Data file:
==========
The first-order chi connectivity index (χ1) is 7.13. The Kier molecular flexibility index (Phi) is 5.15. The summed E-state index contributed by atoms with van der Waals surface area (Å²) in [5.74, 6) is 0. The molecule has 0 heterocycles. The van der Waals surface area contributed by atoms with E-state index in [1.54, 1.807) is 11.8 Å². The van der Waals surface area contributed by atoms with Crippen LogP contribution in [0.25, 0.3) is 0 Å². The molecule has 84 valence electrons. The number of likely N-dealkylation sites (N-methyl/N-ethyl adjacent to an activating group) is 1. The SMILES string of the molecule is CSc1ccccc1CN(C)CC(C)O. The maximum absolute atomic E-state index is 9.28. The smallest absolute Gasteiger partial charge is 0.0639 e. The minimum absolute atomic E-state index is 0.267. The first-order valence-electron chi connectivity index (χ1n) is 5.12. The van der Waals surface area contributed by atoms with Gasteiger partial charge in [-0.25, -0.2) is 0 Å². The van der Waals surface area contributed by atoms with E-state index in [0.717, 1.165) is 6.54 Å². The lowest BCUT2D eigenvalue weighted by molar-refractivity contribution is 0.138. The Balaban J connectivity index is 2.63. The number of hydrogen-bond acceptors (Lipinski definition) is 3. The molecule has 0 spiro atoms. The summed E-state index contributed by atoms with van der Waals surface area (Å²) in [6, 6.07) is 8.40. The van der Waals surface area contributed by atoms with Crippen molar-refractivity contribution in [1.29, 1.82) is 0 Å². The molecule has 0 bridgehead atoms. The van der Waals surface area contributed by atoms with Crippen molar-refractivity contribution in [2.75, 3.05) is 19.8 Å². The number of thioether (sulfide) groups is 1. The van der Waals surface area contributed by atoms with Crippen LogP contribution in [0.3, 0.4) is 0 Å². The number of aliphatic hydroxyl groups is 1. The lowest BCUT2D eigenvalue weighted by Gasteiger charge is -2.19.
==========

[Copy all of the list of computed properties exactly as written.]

The first-order chi connectivity index (χ1) is 7.13. The Kier molecular flexibility index (Phi) is 5.15. The summed E-state index contributed by atoms with van der Waals surface area (Å²) in [5.74, 6) is 0. The molecule has 0 heterocycles. The van der Waals surface area contributed by atoms with E-state index in [1.54, 1.807) is 11.8 Å². The van der Waals surface area contributed by atoms with Crippen LogP contribution in [0.25, 0.3) is 0 Å². The molecule has 84 valence electrons. The number of likely N-dealkylation sites (N-methyl/N-ethyl adjacent to an activating group) is 1. The SMILES string of the molecule is CSc1ccccc1CN(C)CC(C)O. The maximum absolute atomic E-state index is 9.28. The smallest absolute Gasteiger partial charge is 0.0639 e. The minimum absolute atomic E-state index is 0.267. The first-order valence-electron chi connectivity index (χ1n) is 5.12. The van der Waals surface area contributed by atoms with Gasteiger partial charge in [-0.25, -0.2) is 0 Å². The van der Waals surface area contributed by atoms with E-state index in [0.717, 1.165) is 6.54 Å². The lowest BCUT2D eigenvalue weighted by molar-refractivity contribution is 0.138. The Balaban J connectivity index is 2.63. The number of hydrogen-bond acceptors (Lipinski definition) is 3. The molecule has 0 spiro atoms. The summed E-state index contributed by atoms with van der Waals surface area (Å²) in [6, 6.07) is 8.40. The van der Waals surface area contributed by atoms with Crippen molar-refractivity contribution in [1.29, 1.82) is 0 Å². The molecule has 0 bridgehead atoms. The van der Waals surface area contributed by atoms with Crippen molar-refractivity contribution in [2.75, 3.05) is 19.8 Å². The number of thioether (sulfide) groups is 1. The van der Waals surface area contributed by atoms with Crippen LogP contribution in [0.3, 0.4) is 0 Å². The number of aliphatic hydroxyl groups is 1. The lowest BCUT2D eigenvalue weighted by Gasteiger charge is -2.19.